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Blame recession for Az budget mess

The Arizona Republic

Gov. Jan Brewer frequently blames the budget mess she inherited on reckless spending by her predecessor, Janet Napolitano.

Now, Napolitano was a big spender. The state General Fund increased 63 percent during her six-year tenure.

And this spending was driven by her. Some years, Republican legislators were complicit in it. And some years, legislative Democrats combined with a few Republicans to overcome the opposition of a majority of Republicans.

The original 2009 budget, which I described at the time as the most fiscally irresponsible I had seen in more than 30 years of watching, was almost exclusively a Democratic affair. The overwhelming majority of legislative Republicans, who are now stuck with cleaning it up, were against it.

Blaming Napolitano for the current budget mess, however, is an exaggeration. As is blaming the tax cuts Republicans muscled through in the days of plenty.

Simply put, this economic downturn overwhelms all other factors. Even if the state had controlled spending more and cut taxes less, the deficit would be big and ugly.

Nevertheless, if Brewer believes that runaway spendng is a principal culprit, there’s a conspicuous missing part in the reform agenda she announced in her speech last week.

She proposed a larger, more protected rainy day fund to help the state cope with the next downturn. But nothing to restrain the growth in state spending during the next upturn.

Presumably there will one day be an upturn and state revenues will be gushing again. And, without institutional constraints, whoever is governor and in the Legislature will spend them. That’s a force of political nature to which both parties succumb.

Arizona has a state spending limit, based upon a percentage of personal income. Right now, there’s almost $2 billion in unused spending capacity under it.

If there’s to be a special election, reducing the state spending limit and eliminating some or all of that future spending capacity should be the first measure on the ballot.

Good Joe and Bad Joe

There’s a very vigorous effort going on nationally to get rid of the program that enables local law enforcement officers to become trained and authorized to enforce federal immigration laws. And Maricopa Sheriff Joe Arpaio’s thinly-disguised immigration sweeps are Exhibit A in the case for repeal.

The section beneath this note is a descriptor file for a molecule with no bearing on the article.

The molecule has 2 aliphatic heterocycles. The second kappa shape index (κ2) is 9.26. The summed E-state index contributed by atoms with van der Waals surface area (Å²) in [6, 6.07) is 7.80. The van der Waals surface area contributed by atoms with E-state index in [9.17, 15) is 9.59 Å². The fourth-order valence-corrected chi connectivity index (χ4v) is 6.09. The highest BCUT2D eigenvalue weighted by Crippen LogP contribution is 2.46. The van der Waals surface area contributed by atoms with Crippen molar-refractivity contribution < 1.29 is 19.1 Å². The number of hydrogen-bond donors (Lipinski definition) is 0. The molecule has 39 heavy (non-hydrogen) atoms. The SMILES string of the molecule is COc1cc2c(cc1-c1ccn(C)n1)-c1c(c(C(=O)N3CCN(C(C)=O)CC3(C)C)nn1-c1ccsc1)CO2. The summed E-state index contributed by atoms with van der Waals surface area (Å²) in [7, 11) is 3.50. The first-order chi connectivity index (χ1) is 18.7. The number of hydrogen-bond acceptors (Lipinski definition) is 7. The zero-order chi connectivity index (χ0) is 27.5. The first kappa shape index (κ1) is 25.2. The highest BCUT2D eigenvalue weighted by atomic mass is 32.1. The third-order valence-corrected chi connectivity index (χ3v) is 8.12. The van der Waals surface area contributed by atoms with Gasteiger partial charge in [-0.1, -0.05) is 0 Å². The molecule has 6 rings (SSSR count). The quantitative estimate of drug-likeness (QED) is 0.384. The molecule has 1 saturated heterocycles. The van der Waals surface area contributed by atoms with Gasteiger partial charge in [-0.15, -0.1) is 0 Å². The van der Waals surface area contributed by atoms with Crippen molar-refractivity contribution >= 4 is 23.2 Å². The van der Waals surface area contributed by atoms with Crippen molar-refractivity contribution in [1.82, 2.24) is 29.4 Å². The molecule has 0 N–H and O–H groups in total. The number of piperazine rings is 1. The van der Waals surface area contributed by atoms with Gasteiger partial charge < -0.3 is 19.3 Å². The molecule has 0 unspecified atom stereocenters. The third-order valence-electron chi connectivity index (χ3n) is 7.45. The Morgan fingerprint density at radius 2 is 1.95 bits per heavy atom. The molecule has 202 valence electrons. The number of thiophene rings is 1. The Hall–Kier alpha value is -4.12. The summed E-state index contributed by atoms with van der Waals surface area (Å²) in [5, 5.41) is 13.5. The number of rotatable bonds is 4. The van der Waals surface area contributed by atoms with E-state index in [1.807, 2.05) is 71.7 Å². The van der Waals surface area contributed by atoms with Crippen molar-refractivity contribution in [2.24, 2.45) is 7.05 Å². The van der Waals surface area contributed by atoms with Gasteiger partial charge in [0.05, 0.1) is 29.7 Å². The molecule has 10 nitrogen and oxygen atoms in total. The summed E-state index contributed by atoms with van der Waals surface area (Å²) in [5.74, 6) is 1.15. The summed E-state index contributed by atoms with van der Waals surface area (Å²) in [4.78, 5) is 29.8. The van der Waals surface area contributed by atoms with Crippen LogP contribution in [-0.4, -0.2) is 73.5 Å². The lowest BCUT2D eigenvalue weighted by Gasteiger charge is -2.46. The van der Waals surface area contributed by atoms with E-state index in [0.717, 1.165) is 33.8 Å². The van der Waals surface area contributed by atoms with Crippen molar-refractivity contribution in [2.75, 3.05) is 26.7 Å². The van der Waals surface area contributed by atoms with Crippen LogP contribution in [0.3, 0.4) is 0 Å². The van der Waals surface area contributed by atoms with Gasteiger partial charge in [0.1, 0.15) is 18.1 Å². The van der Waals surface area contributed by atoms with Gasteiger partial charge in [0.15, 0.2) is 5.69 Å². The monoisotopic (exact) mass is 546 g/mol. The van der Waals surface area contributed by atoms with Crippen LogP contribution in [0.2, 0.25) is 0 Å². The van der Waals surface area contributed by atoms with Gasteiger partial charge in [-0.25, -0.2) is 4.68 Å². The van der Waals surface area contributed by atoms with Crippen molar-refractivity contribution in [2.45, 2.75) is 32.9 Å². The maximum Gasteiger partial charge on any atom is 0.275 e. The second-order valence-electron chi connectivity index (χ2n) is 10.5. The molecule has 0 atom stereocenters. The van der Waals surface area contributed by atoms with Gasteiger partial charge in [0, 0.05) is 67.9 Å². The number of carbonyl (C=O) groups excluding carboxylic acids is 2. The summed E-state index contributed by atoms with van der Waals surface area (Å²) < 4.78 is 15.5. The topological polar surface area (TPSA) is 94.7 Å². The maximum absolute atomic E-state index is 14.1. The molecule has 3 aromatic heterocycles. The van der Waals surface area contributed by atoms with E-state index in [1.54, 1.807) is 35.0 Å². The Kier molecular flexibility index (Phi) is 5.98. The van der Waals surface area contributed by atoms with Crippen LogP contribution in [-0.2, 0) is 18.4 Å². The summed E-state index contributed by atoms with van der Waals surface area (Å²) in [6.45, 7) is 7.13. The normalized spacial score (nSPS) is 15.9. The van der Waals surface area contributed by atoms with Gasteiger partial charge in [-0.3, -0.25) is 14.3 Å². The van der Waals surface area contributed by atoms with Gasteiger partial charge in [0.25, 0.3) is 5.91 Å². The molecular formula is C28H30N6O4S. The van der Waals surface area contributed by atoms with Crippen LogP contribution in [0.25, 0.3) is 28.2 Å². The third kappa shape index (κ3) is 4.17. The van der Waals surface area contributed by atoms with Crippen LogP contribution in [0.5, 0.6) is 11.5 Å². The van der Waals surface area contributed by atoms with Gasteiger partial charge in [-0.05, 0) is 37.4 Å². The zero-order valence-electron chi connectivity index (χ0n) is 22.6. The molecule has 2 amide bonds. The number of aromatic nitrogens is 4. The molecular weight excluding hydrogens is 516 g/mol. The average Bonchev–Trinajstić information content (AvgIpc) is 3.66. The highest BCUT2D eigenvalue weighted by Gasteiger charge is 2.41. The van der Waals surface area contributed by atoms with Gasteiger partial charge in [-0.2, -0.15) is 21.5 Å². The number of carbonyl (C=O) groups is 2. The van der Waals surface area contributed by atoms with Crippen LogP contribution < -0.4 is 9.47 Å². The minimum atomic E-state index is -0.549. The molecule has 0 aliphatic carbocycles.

Outright appeal is unlikely. After all, Napolitano is the head of the Department of Homeland Security, in which the program is housed. And as governor, she signed up both the state police and corrections department to participate. She understands the program’s value.

The General Accountability Office recently released a report that has drawn attention. It found that the program wasn’t being supervised to ensure that local authority was targeted at serious crimes committed by illegal immigrants, the goal of the program as announced by the Immigration and Customs Enforcement agency.

Arpaio said that if his use of the authority were circumscribed, he might pull out of the program entirely. That’s curious. He won’t use additional authority to go after serious crooks if he can’t also use that authority to go after bad-driving cooks and busboys?

On this issue, there’s a Good Joe and a Bad Joe. The Good Joe used the authority to check the immigration status of everyone booked into his jails. This provided some real information, rather than academic speculations, about illegal immigration and crime. And it has resulted in the identification of over 22,000 illegal immigrants charged with some kind of a crime.

The Bad Joe uses the pretext of enforcing traffic laws and other minor offenses in an attempt to roust out illegal immigrants. This disproportionate and disingenuous law enforcement attention violates basic American values of equal justice under the law. And it has netted just a fraction of the illegal immigrants the jail program has.

My guess is that ICE will try to constrain Bad Joe. Good Joe shouldn’t then just pick up his marbles and refuse to play.

E-mail: robert.robb@arizona republic.com


Blame recession, not Janet, for Arizona budget mess

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